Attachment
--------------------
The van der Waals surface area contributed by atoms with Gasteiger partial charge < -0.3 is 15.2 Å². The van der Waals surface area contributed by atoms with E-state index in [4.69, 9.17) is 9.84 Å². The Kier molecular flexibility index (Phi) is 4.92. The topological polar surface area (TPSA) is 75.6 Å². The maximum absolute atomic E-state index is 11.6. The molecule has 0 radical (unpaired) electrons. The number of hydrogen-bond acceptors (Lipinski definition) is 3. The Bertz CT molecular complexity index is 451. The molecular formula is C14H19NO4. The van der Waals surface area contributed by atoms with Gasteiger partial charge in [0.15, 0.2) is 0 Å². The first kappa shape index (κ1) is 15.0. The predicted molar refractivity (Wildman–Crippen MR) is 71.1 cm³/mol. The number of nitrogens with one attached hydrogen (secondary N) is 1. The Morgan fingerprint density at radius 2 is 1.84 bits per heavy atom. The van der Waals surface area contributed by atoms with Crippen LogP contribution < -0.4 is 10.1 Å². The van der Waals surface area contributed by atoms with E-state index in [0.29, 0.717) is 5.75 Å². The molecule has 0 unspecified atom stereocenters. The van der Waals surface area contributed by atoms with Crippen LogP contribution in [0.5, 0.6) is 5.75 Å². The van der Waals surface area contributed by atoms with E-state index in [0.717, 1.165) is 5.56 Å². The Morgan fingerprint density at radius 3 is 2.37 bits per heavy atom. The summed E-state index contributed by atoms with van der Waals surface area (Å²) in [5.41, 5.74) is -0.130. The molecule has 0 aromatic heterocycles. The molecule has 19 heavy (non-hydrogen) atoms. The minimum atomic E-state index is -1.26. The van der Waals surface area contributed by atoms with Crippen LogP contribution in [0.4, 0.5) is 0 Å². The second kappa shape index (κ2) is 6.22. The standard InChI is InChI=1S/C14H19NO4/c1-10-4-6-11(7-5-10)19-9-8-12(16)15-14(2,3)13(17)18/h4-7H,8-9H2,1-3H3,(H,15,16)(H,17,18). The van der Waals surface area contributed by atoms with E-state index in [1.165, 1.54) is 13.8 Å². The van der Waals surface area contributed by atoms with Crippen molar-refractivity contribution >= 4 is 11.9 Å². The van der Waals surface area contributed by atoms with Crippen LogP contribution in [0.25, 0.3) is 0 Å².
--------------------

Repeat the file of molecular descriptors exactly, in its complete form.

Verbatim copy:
The van der Waals surface area contributed by atoms with Gasteiger partial charge < -0.3 is 15.2 Å². The van der Waals surface area contributed by atoms with E-state index in [4.69, 9.17) is 9.84 Å². The Kier molecular flexibility index (Phi) is 4.92. The topological polar surface area (TPSA) is 75.6 Å². The maximum absolute atomic E-state index is 11.6. The molecule has 0 radical (unpaired) electrons. The number of hydrogen-bond acceptors (Lipinski definition) is 3. The Bertz CT molecular complexity index is 451. The molecular formula is C14H19NO4. The van der Waals surface area contributed by atoms with Gasteiger partial charge in [0.15, 0.2) is 0 Å². The first kappa shape index (κ1) is 15.0. The predicted molar refractivity (Wildman–Crippen MR) is 71.1 cm³/mol. The number of nitrogens with one attached hydrogen (secondary N) is 1. The Morgan fingerprint density at radius 2 is 1.84 bits per heavy atom. The van der Waals surface area contributed by atoms with Crippen LogP contribution < -0.4 is 10.1 Å². The van der Waals surface area contributed by atoms with E-state index in [0.29, 0.717) is 5.75 Å². The molecule has 0 unspecified atom stereocenters. The van der Waals surface area contributed by atoms with Crippen LogP contribution in [0.5, 0.6) is 5.75 Å². The van der Waals surface area contributed by atoms with E-state index in [0.717, 1.165) is 5.56 Å². The Morgan fingerprint density at radius 3 is 2.37 bits per heavy atom. The summed E-state index contributed by atoms with van der Waals surface area (Å²) in [5.41, 5.74) is -0.130. The molecule has 0 aromatic heterocycles. The molecule has 19 heavy (non-hydrogen) atoms. The minimum atomic E-state index is -1.26. The van der Waals surface area contributed by atoms with Crippen LogP contribution in [0.4, 0.5) is 0 Å². The second kappa shape index (κ2) is 6.22. The standard InChI is InChI=1S/C14H19NO4/c1-10-4-6-11(7-5-10)19-9-8-12(16)15-14(2,3)13(17)18/h4-7H,8-9H2,1-3H3,(H,15,16)(H,17,18). The van der Waals surface area contributed by atoms with E-state index in [1.165, 1.54) is 13.8 Å². The van der Waals surface area contributed by atoms with Crippen molar-refractivity contribution >= 4 is 11.9 Å². The van der Waals surface area contributed by atoms with Crippen LogP contribution in [0.25, 0.3) is 0 Å².